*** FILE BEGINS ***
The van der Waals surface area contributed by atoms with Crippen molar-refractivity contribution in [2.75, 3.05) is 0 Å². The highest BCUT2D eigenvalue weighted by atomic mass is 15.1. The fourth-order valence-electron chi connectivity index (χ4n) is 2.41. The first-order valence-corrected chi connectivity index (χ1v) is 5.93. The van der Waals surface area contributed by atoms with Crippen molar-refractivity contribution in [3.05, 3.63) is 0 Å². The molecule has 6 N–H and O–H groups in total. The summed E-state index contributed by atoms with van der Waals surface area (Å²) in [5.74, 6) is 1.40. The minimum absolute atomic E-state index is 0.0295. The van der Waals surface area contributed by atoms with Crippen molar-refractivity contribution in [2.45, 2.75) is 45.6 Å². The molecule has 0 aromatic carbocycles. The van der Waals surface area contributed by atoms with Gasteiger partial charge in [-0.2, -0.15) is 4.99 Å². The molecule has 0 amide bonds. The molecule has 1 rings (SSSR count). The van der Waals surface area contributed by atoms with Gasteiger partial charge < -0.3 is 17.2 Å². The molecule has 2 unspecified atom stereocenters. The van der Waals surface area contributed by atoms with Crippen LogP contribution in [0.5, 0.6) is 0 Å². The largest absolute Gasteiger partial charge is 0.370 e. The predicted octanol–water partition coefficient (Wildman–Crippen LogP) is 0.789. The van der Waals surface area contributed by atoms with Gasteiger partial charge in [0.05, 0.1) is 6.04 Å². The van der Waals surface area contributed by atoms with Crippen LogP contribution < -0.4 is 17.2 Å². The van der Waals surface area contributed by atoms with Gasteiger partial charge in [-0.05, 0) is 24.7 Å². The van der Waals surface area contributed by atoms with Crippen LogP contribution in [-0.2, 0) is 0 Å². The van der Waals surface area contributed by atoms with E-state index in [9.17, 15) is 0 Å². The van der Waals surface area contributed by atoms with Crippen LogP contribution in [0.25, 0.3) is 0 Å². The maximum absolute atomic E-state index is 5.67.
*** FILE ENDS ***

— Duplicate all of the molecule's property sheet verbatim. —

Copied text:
The van der Waals surface area contributed by atoms with Crippen molar-refractivity contribution in [2.75, 3.05) is 0 Å². The highest BCUT2D eigenvalue weighted by atomic mass is 15.1. The fourth-order valence-electron chi connectivity index (χ4n) is 2.41. The first-order valence-corrected chi connectivity index (χ1v) is 5.93. The van der Waals surface area contributed by atoms with Crippen molar-refractivity contribution in [3.05, 3.63) is 0 Å². The molecule has 6 N–H and O–H groups in total. The summed E-state index contributed by atoms with van der Waals surface area (Å²) in [5.74, 6) is 1.40. The minimum absolute atomic E-state index is 0.0295. The van der Waals surface area contributed by atoms with Crippen molar-refractivity contribution in [2.45, 2.75) is 45.6 Å². The molecule has 0 aromatic carbocycles. The van der Waals surface area contributed by atoms with Gasteiger partial charge in [-0.2, -0.15) is 4.99 Å². The molecule has 0 amide bonds. The molecule has 1 rings (SSSR count). The van der Waals surface area contributed by atoms with Gasteiger partial charge < -0.3 is 17.2 Å². The molecule has 2 unspecified atom stereocenters. The van der Waals surface area contributed by atoms with Crippen LogP contribution in [0.5, 0.6) is 0 Å². The largest absolute Gasteiger partial charge is 0.370 e. The predicted octanol–water partition coefficient (Wildman–Crippen LogP) is 0.789. The van der Waals surface area contributed by atoms with Gasteiger partial charge in [0.05, 0.1) is 6.04 Å². The van der Waals surface area contributed by atoms with Crippen LogP contribution < -0.4 is 17.2 Å². The van der Waals surface area contributed by atoms with Gasteiger partial charge in [-0.05, 0) is 24.7 Å². The van der Waals surface area contributed by atoms with Crippen LogP contribution in [-0.2, 0) is 0 Å². The van der Waals surface area contributed by atoms with E-state index in [9.17, 15) is 0 Å². The van der Waals surface area contributed by atoms with Crippen LogP contribution in [0.25, 0.3) is 0 Å². The maximum absolute atomic E-state index is 5.67.